Thank you NetGalley and William Morrow Paperbacks for this ARC. All thoughts and opinions are mine.
SYNOPSIS: Welcome to Little Bridge, one of the smallest, most beautiful islands in the Florida Keys, home to sandy white beaches, salt-rimmed margaritas, and stunning sunsets—a place where nothing goes under the radar and love has a way of sneaking up when least expected...
A broken engagement only gave Molly Montgomery additional incentive to follow her dream job from the Colorado Rockies to the Florida Keys. Now, as Little Bridge Island Public Library’s head of children’s services, Molly hopes the messiest thing in her life will be her sticky-note covered desk. But fate—in the form of a newborn left in the restroom—has other ideas. So does the sheriff who comes to investigate the “abandonment”. When John Hartwell folds all six-feet-three of himself into a tiny chair and insists that whoever left the baby is a criminal, Molly begs to differ and asks what he’s doing about the Island’s real crime wave (if thefts of items from homes that have been left unlocked could be called that). Not the best of starts, but the man’s arrogance is almost as distracting as his blue eyes. Almost…
John would be pretty irritated if one of his deputies had a desk as disorderly as Molly’s. Good thing she doesn’t work for him, considering how attracted he is to her. Molly’s lilting librarian voice makes even the saltiest remarks go down sweeter, which is bad as long as she’s a witness but might be good once the case is solved—provided he hasn’t gotten on her last nerve by then. Recently divorced, John has been having trouble adjusting to single life as well as single parenthood. But something in Molly’s beautiful smile gives John hope that his old life on Little Bridge might suddenly hold new promise—if only they can get over their differences. (AMAZON)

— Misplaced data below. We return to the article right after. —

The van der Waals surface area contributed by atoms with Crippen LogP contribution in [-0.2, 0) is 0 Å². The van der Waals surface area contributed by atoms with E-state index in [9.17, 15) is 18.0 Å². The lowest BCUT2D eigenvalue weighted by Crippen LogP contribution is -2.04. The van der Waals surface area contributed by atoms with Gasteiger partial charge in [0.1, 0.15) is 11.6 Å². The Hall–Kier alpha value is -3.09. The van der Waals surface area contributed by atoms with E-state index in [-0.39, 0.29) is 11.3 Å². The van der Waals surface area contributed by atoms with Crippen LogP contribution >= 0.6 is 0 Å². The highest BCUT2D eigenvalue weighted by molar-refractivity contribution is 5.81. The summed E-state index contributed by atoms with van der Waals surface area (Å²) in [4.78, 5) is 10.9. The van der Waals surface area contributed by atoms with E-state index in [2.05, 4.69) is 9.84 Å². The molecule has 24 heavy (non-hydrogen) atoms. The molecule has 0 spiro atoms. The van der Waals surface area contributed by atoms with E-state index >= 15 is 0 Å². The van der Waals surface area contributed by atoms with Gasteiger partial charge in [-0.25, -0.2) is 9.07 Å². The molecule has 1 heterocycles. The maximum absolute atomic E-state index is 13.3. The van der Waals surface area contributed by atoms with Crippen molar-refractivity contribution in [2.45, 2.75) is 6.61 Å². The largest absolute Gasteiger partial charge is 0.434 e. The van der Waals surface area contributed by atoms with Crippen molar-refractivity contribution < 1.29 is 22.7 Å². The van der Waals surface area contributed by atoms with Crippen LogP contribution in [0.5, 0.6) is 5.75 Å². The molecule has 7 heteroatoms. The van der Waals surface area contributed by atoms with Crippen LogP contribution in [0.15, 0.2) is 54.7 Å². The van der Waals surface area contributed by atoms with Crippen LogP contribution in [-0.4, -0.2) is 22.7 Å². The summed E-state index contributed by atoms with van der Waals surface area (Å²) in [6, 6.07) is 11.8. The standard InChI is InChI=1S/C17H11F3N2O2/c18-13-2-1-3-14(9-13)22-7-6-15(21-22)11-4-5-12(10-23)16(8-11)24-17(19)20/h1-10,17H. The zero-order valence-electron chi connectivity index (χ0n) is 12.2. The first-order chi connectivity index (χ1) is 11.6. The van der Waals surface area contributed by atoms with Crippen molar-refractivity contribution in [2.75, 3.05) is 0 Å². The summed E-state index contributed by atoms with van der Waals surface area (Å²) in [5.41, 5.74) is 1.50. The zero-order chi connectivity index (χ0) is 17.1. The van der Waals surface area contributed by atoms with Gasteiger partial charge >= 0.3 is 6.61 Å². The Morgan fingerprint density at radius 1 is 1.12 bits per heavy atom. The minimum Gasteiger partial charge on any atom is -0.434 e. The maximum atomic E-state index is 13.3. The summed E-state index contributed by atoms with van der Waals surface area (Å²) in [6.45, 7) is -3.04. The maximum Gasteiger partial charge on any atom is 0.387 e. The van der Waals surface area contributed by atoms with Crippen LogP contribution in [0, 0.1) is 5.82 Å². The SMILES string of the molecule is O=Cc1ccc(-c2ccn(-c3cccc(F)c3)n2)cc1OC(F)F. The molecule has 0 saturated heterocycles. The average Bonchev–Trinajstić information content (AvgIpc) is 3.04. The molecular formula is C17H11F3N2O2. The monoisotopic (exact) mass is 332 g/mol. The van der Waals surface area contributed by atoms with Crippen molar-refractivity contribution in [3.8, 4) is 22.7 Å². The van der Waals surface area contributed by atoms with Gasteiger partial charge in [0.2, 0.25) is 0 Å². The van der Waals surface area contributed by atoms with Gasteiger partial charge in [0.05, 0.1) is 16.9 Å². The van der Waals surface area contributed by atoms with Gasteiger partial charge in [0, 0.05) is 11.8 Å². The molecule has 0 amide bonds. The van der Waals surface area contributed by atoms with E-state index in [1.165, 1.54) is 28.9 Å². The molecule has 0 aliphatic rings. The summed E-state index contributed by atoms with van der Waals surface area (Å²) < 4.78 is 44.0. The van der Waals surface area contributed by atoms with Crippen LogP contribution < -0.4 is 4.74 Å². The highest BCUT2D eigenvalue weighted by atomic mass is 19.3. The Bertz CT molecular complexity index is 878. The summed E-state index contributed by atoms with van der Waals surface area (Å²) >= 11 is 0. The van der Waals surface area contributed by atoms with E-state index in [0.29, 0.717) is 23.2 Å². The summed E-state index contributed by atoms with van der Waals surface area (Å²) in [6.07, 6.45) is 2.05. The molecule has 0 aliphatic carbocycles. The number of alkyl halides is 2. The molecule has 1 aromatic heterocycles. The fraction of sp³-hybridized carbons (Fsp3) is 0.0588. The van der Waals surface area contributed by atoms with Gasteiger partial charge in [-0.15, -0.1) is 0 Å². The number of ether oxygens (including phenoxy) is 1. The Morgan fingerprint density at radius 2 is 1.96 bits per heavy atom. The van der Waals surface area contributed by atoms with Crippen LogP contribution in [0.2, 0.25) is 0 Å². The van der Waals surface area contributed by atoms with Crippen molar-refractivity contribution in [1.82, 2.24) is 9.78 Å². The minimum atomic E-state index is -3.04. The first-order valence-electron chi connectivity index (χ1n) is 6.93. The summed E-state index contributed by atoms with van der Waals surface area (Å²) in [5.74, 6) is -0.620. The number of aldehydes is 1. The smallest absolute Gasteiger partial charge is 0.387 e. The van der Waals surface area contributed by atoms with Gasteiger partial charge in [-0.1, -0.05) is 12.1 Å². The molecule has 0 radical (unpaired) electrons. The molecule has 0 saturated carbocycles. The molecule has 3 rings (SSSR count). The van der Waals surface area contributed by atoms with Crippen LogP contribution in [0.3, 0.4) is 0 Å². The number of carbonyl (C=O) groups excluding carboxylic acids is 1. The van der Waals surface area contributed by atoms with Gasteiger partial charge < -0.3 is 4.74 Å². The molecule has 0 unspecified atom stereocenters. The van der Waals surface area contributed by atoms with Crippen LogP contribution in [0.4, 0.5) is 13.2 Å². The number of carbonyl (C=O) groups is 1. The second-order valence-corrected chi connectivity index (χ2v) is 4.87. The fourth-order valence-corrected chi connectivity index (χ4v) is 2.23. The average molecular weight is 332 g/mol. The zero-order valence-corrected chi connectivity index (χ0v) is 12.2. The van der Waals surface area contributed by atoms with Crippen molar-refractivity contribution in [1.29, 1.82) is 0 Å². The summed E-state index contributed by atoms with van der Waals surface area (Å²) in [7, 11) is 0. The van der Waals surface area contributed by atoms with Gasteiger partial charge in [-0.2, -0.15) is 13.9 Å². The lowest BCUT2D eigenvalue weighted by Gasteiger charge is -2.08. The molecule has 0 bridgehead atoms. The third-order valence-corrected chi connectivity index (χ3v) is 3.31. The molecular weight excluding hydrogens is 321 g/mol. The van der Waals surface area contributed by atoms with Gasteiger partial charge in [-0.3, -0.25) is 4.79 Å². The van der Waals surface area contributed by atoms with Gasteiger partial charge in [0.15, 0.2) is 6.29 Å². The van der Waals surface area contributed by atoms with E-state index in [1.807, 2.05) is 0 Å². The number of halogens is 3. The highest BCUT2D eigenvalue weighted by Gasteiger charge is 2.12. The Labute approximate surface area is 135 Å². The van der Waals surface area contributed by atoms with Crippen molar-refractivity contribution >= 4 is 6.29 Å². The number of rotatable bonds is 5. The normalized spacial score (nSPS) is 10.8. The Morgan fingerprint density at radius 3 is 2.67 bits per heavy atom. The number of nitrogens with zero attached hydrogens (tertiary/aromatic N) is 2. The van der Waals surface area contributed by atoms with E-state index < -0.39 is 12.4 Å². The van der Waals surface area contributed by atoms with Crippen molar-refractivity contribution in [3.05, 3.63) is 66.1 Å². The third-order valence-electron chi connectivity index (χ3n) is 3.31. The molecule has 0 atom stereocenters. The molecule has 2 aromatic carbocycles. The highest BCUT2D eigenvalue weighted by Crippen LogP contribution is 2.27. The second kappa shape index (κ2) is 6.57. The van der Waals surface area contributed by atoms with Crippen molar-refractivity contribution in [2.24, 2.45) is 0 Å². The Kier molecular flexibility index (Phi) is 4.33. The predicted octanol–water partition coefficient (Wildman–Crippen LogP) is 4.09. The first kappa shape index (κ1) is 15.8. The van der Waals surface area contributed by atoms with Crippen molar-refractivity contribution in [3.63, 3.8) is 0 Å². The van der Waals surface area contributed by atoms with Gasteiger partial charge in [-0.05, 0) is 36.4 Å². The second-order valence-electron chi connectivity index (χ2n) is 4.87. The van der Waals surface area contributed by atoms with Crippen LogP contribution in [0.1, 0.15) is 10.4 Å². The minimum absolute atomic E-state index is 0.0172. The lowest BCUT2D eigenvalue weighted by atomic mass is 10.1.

As a first time Meg Cabot reader, I was ready to be pleasantly surprised. I know that she has quite the fan-base with her YA stories, but coming across an upcoming adult release by her that centered around a librarian and a cop (which is a favorite trope of mine in romance novels), I was eager to dive into this story.
The book began on a cringe-worthy and startling scene involving human-shaped cookies and the fondling of them by a teenager in front of children, during a children's activity at the library. I'm aware that it was meant to be funny, but this instance, like others in the book, felt forced.
Our leads Molly and John are, let's face it, expected to fall in love. This is, after all, the main point of a romance book in this vein. However, they don't so much fall in love as get shoved together by the author. It didn't read as something that naturally happened between them, and I felt no spark for their relationship. I don't care if two people fall in love at first sight or over a long period of time, but I want to see it happen organically. Molly—while meaning to be sassy, independent and a go-getter—comes across as bossy, pushy and meddling. John, on the other hand, lacked in personality and was fairly dislikable and belittling whenever he had a scene that attempted to connect him with the others working under him at the Sheriff's Office.
Barring the love story of a book that falls short as soon as I have an issue feeling an attachment for the main couple, I was hoping for some other saving grace. But Cabot tends to tell the reader rather than show far too often, there were a couple of instances of generalizations on characters based on sexuality and/or race that did not sit well with me, and the book was overall dull. My best takeaway from this story was the factoid that Molly spews—among the many that she incessantly spews either verbally toward someone else or in her own head—concerning the behind-the-scenes on the writing of Nancy Drew books, which was fairly interesting to learn and something that I had not expected despite the many times I've devoured a ND story.
This was, unfortunately, one of the few exciting tidbits.